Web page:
I broke my wrist two weeks ago, and it was hard to type, but I'm better now. The Ribono shel Olam sent me to an awesome surgeon- a South African Litvishe Yid- that put in eight screws and a plate, but I have absolutely no pain and a great range of motion and with therapy, I hope to recover fully. Putting on tallis and tefillin was not easy for the first week, particularly because of the broken wrist on the right and torn rotator cuff and fractured rib on the left side.
I was ten feet up a ladder, and the ladder slid off of the object it was propped up on. My roofer friend says that based on his experience, a fall like that ought to have broken either my back or my neck, so a mere broken wrist, rib, and rotator cuff is a great chesed.
No, it was not foolish to put the ladder on the piece of furniture. I did it cautiously and with careful thought, and what happened was simply something I did not anticipate, involving changes in leverage and center of gravity. But I admit that an observer would have been put in mind of Buster Keaton in his silent film comedies. One of my grandchildren asked me what I was thinking as I fell- and in fact, the mind manages to think many thoughts in what might be the penultimate moment. I was thinking that if I was found dead with the ladders, my grandchildren would think that I had been foolhardy and that all my lessons about being prudent and careful and planning out what you do were not true, that I myself did not practice that way of life. I survived, and that's good enough.
Writing at the end of December, I am adding the before and after x-rays- the left from the emergency room, and the right four weeks later, partially healed and with plates and pins.
In any case, back to Yaakov and Eisav.
This was my drasha at my grat nephew's bar mitzva- Mordechai Gavriel Ray.
Reb Yerucham points out that Targum Yonasan explains yoshev ohalim as Tava Olphan, a seeker of instruction. Similarly, David Hamelech says oso avakesh, shivti be'veis Hashem. On the other hand, Eisav is called Yodei'a tzayid, Ish sadeh. Onkelos says yodei'a tzayid means gvar nachshirchon. Tosfos in BK 94b says this means a man of rest. It's remarkable that Rashi learns yodei'a tzayid differently, (he learns it means one who entraps his father into thinking he is a tzadik,) but then Rashi says pshat in Ish Sadeh that he was an ish batteil, who liked to hunt. So although Rashi differes from Onkelos on the translation of the particular words, he agrees that the passuk, albeit in a different section, says that a defining characteristic of Eisav was that he was a man that didn't like to work to accomplish. The meforshim in BB 139 say that sharchi means one who doesn't want to create a business, a batlan.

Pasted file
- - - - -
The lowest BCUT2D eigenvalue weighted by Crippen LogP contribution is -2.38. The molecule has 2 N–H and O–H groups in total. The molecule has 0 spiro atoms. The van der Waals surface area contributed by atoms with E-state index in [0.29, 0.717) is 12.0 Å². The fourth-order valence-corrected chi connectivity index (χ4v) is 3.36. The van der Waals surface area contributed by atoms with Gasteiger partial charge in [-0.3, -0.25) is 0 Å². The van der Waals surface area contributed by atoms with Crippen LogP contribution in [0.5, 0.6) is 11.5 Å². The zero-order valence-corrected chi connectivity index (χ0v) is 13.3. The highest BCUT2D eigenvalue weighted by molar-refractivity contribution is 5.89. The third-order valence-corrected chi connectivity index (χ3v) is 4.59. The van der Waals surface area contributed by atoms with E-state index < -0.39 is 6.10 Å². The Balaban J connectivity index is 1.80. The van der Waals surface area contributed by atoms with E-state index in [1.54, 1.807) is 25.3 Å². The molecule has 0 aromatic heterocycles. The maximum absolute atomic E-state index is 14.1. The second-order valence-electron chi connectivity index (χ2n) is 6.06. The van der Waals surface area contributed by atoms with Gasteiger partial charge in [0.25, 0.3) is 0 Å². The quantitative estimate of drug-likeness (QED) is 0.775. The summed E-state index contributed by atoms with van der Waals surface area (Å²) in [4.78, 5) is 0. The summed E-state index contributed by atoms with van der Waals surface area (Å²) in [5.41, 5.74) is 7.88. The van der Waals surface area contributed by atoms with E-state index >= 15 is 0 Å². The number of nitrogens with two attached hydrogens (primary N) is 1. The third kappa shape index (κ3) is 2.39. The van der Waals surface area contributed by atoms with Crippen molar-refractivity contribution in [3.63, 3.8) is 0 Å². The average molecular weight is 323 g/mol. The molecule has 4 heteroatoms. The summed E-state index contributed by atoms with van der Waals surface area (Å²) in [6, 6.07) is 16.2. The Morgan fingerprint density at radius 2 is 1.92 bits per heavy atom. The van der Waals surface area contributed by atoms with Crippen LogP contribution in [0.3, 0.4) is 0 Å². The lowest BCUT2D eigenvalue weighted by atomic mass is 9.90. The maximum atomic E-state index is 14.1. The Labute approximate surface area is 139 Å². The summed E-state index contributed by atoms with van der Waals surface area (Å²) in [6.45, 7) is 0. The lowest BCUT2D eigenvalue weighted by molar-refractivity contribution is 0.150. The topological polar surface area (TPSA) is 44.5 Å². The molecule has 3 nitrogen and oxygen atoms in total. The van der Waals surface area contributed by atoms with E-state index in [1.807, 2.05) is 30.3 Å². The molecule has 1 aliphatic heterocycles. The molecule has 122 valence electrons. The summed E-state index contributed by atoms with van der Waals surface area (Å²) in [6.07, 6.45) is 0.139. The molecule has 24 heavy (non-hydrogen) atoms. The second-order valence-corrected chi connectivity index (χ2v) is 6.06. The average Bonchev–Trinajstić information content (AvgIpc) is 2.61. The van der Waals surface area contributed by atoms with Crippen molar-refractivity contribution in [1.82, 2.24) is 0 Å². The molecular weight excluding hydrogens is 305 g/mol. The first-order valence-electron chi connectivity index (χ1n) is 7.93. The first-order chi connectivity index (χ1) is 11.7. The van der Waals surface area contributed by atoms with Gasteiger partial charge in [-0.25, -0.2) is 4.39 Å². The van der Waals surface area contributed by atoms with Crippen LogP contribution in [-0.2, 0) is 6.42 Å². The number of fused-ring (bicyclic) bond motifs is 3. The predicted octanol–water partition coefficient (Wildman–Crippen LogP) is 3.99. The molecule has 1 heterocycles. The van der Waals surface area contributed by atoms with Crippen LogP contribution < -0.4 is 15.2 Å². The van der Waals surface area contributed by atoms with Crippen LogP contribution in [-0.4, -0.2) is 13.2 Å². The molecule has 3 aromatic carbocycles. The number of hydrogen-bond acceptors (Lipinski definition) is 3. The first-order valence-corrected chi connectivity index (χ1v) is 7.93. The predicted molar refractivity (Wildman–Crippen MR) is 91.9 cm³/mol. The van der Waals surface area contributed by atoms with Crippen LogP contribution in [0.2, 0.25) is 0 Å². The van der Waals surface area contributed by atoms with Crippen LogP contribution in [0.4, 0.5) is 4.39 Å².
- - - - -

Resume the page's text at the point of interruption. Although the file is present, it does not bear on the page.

One would not think that the essential distinction between them was this, but Reb Yerucham said that Yaakov was a mevakesh, and Eisav was an ish batteil. They say that in the Mir, one would disparage someone who appeared to have a high opinion of himself by referring to him as "A Fartiger," a finished person, meaning like Eisav- done, he feels no need to grow, no need to seek. This does not mean that Eisav was lazy. He was actually a very busy man. But his work was to satisfy his own desires, not to improve himself or to improve the world around him.